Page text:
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Millbrook Townhome Association Inc. v. Nationwide Mutual Insurance Co.

United States District Court, N.D. Illinois, Eastern Division

April 16, 2015

MILLBROOK TOWNHOME ASSOCIATION INC., Plaintiff,
v.
NATIONWIDE MUTUAL INSURANCE COMPANY AND AFFILIATED COMPANIES, NATIONWIDE PROPERTY AND CASUALTY INSURANCE COMPANY, Defendants.

MEMORANDUM OPINION AND ORDER

MILTON I. SHADUR, Senior District Judge.

This newly-filed action by Millbrook Townhome Association Inc. ("Millbrook") charges its insurer or insurers named in the caption with having failed to honor their policy obligations to pay for property losses sustained by Millbrook. This memorandum opinion and order is issued sua sponte because of the obviously problematic nature of the Complaint in the most fundamental terms.

Because federal courts are courts of limited jurisdiction, competent to entertain litigation only to the extent that Congress has prescribed, our Court of Appeals taught almost three decades ago in Wis. Knife Works v. Nat'l Metal Crafters, 781 F.2d 1280, 1282 (7th Cir. 1986)):

The first thing a federal judge should do when a complaint is filed is check to see that the federal jurisdiction is properly alleged.

And a decade ago Wernsing v. Thompson, 432 F.3d 732, 743 (7th Cir. 2005) made it clear that the court is duty bound to act sua sponte in that regard if called for by the circumstances:

Jurisdiction is the power to declare law, and without it the federal courts cannot proceed. Accordingly, not only may the federal courts police subject matter jurisdiction sua sponte, they must.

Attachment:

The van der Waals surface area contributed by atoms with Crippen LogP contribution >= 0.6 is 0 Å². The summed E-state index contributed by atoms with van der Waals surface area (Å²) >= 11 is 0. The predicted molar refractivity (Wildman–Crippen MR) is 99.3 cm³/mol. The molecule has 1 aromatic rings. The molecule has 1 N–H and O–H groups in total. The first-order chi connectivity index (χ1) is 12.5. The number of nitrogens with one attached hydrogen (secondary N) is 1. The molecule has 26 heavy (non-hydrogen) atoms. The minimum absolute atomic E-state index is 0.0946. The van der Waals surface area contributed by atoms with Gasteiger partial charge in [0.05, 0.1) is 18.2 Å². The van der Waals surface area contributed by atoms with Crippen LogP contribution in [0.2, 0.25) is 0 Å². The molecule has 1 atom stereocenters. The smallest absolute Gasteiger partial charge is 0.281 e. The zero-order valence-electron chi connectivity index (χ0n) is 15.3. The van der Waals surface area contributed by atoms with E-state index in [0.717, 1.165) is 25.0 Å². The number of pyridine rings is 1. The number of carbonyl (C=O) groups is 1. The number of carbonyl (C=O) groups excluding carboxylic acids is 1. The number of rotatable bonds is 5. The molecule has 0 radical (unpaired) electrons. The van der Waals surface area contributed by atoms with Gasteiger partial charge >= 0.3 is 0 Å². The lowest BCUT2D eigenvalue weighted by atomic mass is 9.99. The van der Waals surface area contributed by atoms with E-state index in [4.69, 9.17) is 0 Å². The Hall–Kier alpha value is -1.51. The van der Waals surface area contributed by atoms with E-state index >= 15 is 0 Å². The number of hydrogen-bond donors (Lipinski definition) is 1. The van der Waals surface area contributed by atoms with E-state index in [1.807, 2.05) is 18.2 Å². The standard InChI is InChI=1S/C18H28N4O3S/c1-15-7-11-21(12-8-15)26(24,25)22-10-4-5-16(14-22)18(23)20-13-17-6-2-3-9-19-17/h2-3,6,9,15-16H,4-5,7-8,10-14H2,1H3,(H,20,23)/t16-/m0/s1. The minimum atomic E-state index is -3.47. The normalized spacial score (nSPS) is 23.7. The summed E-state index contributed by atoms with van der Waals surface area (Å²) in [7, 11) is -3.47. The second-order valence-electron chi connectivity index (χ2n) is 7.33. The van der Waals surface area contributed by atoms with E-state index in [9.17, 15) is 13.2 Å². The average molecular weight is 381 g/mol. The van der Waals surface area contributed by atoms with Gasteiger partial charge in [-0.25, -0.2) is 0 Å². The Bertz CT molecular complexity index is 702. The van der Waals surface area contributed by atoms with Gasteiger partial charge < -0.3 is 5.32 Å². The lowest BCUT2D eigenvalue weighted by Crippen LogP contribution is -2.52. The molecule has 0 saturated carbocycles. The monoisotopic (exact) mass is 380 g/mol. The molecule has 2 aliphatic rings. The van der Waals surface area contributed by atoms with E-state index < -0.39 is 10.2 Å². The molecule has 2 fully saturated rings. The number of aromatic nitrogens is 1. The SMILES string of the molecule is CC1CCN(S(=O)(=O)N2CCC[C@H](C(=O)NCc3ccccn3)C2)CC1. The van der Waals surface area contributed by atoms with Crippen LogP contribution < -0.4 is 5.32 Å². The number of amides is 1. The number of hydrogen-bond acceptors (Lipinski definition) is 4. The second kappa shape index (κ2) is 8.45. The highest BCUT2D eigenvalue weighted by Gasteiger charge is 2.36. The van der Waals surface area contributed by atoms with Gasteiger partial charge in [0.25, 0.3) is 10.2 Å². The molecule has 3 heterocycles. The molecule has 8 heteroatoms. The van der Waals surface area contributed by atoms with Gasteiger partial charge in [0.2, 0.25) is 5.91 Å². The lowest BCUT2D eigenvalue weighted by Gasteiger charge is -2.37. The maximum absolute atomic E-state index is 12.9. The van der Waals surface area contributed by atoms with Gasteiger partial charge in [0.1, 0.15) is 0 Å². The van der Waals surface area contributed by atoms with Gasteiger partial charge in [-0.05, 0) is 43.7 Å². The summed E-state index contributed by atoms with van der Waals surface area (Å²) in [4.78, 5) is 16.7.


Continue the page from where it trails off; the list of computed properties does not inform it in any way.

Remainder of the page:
In this instance Millbrook seeks to invoke the diversity-of-citizenship branch of federal jurisprudence, and this Court will of course credit the Complaint ¶¶ 1 and 16 allegations (though conclusory in nature) that the requisite jurisdictional amount is in controversy. But the obvious problem lies instead in the inclusion among the targeted defendants of "affiliated companies, " an amorphous term rendered even more amorphous (1) by Millbrook's collectivizing its defendants simply as "Nationwide" and (2) by the only allegation that touches (and inadequately even in that respect) on the state or states of citizenship of "Nationwide" - here is Complaint ¶ 3:

At all times material herein, Nationwide was and is an Ohio corporation authorized to do business in the State of Illinois and engaged in the business of underwriting and issuing commercial insurance policies.[1]

This is of course a suit for breach of contract, more specifically of the "Premier Businessowners Policy - Premier Habitational" referred to in Complaint ¶ 6. Although Millbrook there alleges that it does not have a copy of the Policy itself (having requested one from "Nationwide"), Complaint ¶ 6 does refer to a copy of the "renewal pages" as having been attached as Complaint Exhibit A. But regrettably, neither the copy of the Complaint delivered to this Court's chambers nor any of the other three also-delivered docket entry documents includes that Exhibit A.